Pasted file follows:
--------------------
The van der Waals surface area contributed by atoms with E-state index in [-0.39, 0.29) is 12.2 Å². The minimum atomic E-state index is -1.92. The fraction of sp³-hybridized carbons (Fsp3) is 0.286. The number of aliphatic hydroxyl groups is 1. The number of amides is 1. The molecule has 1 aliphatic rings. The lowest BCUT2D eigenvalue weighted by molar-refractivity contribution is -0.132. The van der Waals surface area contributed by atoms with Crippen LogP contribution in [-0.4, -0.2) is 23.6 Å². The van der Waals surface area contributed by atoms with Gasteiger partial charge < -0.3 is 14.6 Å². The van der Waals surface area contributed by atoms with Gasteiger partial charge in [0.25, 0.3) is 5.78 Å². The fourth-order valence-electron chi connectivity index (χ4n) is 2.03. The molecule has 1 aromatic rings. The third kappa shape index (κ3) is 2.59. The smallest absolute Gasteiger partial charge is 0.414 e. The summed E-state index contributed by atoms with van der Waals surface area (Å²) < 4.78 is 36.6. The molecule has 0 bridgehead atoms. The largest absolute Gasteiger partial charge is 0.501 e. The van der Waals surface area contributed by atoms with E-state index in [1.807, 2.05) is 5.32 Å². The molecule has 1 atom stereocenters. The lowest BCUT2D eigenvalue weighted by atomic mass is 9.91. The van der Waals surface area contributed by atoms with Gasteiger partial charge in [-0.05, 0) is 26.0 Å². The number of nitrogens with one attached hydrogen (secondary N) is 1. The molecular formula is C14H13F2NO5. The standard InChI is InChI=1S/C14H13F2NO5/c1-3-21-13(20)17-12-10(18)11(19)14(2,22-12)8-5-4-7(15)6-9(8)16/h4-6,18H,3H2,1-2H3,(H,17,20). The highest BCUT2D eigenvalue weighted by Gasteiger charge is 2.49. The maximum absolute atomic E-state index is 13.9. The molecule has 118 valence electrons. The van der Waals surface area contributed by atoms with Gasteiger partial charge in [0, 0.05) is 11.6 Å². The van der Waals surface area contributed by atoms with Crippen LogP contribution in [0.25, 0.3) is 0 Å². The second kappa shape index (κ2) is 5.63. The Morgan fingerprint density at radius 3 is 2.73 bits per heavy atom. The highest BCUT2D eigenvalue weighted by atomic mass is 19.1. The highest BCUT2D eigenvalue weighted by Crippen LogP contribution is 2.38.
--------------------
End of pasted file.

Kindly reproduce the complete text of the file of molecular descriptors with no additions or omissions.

The van der Waals surface area contributed by atoms with E-state index in [-0.39, 0.29) is 12.2 Å². The minimum atomic E-state index is -1.92. The fraction of sp³-hybridized carbons (Fsp3) is 0.286. The number of aliphatic hydroxyl groups is 1. The number of amides is 1. The molecule has 1 aliphatic rings. The lowest BCUT2D eigenvalue weighted by molar-refractivity contribution is -0.132. The van der Waals surface area contributed by atoms with Crippen LogP contribution in [-0.4, -0.2) is 23.6 Å². The van der Waals surface area contributed by atoms with Gasteiger partial charge < -0.3 is 14.6 Å². The van der Waals surface area contributed by atoms with Gasteiger partial charge in [0.25, 0.3) is 5.78 Å². The fourth-order valence-electron chi connectivity index (χ4n) is 2.03. The molecule has 1 aromatic rings. The third kappa shape index (κ3) is 2.59. The smallest absolute Gasteiger partial charge is 0.414 e. The summed E-state index contributed by atoms with van der Waals surface area (Å²) < 4.78 is 36.6. The molecule has 0 bridgehead atoms. The largest absolute Gasteiger partial charge is 0.501 e. The van der Waals surface area contributed by atoms with E-state index in [1.807, 2.05) is 5.32 Å². The molecule has 1 atom stereocenters. The lowest BCUT2D eigenvalue weighted by atomic mass is 9.91. The van der Waals surface area contributed by atoms with Gasteiger partial charge in [-0.05, 0) is 26.0 Å². The number of nitrogens with one attached hydrogen (secondary N) is 1. The molecular formula is C14H13F2NO5. The standard InChI is InChI=1S/C14H13F2NO5/c1-3-21-13(20)17-12-10(18)11(19)14(2,22-12)8-5-4-7(15)6-9(8)16/h4-6,18H,3H2,1-2H3,(H,17,20). The highest BCUT2D eigenvalue weighted by Gasteiger charge is 2.49. The maximum absolute atomic E-state index is 13.9. The molecule has 118 valence electrons. The van der Waals surface area contributed by atoms with Gasteiger partial charge in [0, 0.05) is 11.6 Å². The van der Waals surface area contributed by atoms with Crippen LogP contribution in [0.25, 0.3) is 0 Å². The second kappa shape index (κ2) is 5.63. The Morgan fingerprint density at radius 3 is 2.73 bits per heavy atom. The highest BCUT2D eigenvalue weighted by atomic mass is 19.1. The highest BCUT2D eigenvalue weighted by Crippen LogP contribution is 2.38.